Date of Award:


Document Type:


Degree Name:

Doctor of Philosophy (PhD)


Chemistry and Biochemistry


Stephen E Bialkowski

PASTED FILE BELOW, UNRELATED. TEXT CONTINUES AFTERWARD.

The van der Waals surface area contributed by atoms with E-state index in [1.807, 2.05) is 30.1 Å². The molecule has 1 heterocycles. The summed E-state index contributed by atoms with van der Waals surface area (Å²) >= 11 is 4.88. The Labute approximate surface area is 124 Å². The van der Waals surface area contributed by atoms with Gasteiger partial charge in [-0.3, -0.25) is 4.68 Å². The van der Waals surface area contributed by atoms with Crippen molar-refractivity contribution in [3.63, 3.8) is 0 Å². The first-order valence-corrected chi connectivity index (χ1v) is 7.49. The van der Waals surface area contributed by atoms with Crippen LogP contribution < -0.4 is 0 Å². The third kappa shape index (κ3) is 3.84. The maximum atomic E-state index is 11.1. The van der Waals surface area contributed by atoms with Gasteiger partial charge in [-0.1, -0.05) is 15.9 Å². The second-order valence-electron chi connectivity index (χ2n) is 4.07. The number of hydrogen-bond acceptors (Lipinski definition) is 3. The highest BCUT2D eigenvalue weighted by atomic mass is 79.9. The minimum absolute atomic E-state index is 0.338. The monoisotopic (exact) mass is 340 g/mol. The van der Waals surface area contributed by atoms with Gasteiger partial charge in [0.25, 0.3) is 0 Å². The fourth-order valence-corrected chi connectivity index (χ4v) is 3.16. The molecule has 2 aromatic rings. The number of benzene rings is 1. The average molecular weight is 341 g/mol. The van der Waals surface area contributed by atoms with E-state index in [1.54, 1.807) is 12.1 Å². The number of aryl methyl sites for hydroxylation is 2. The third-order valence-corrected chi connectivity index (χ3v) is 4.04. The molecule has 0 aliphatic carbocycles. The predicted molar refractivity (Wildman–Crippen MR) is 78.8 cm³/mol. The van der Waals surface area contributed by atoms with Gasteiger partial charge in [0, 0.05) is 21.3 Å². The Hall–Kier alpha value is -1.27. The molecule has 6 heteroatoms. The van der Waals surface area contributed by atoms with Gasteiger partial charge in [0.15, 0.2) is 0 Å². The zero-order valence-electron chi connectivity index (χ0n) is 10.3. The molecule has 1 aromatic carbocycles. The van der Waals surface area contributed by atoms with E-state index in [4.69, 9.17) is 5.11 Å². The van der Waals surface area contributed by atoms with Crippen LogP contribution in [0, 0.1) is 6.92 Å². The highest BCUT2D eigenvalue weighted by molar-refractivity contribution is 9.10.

The research reported in this dissertation is aimed at development of photothermal deflection detector that is consistent with constraints imposed by aerosols sampling and analysis. The main objectives of this project are: 1) the design and evaluation of initial apparatus prototypes and 2) a test of the prototype apparatus with surrogate substances using conventional mid-infrared gas lasers. Experimental evaluation of reduced size photothermal apparatus is first performed with gaseous samples. Analysis of trichlorofluoromethane (CFC-11) and ethanol vapors is performed with both conventional large apparatus and the prototype small apparatus. Comparison studies in terms of photothermal signal from both apparatuses are carried out to examine how apparatus downscaling affects photothermal signal. The main result indicates that the small apparatus performs about the same as the conventional laboratory-size apparatus. For better understanding of heat transport from aerosols collect on a flat substrate and its surrounding media, a numerical methodology based on finite element analysis is used to investigate the heat transfer between aerosol, substrate, and air. The numerical modeling is extended to prediction of photothermal signals from laser excited optical beam deflection due to temperature gradient inside the air above aerosols. The modeling results help to understand how aerosol properties such as size, shape, thermo-optical properties, and particles arrangement affect photothermal signal. The model is also used to investigate the influence of substrate properties on photothermal signal. A photothermal deflection apparatus is then used to examine the potential of mid-infrared photothermal spectroscopy for aerosol analysis. Laboratory-generated ammonium nitrate aerosols are deposited on germanium substrate by using Micro-Orifice Uniform Deposits Impactor (MOUDI). Photothermal spectroscopy, based on optical beam deflection (mirage effect), is used to analyze the collected aerosols. The measurements are carried out in terms of aerosol number concentration and aerosol mass concentration. Based on standard 30 minutes sampling time and 30 L/min flow rate, the limit of detection obtained for our instrument are 18 particles, equivalence of 0.2 μg m-3 mass concentrations for 3 μm particles diameter) for aerosol number concentration measurement and 0.65 μg m-3 for aerosol mass concentration measurement. Out of curiosity on whether standard materials could be used to calibrate a photothermal lens apparatus without having to make up liquid samples, it was thought that colored glass filters would serve as such standards. Photothermal lens measurements and finite element modeling are used to examine the physical changes taking place in optical filter glasses. Colored-glass and neutral density filters are found to have a strong positive temperature-dependent refractive index change.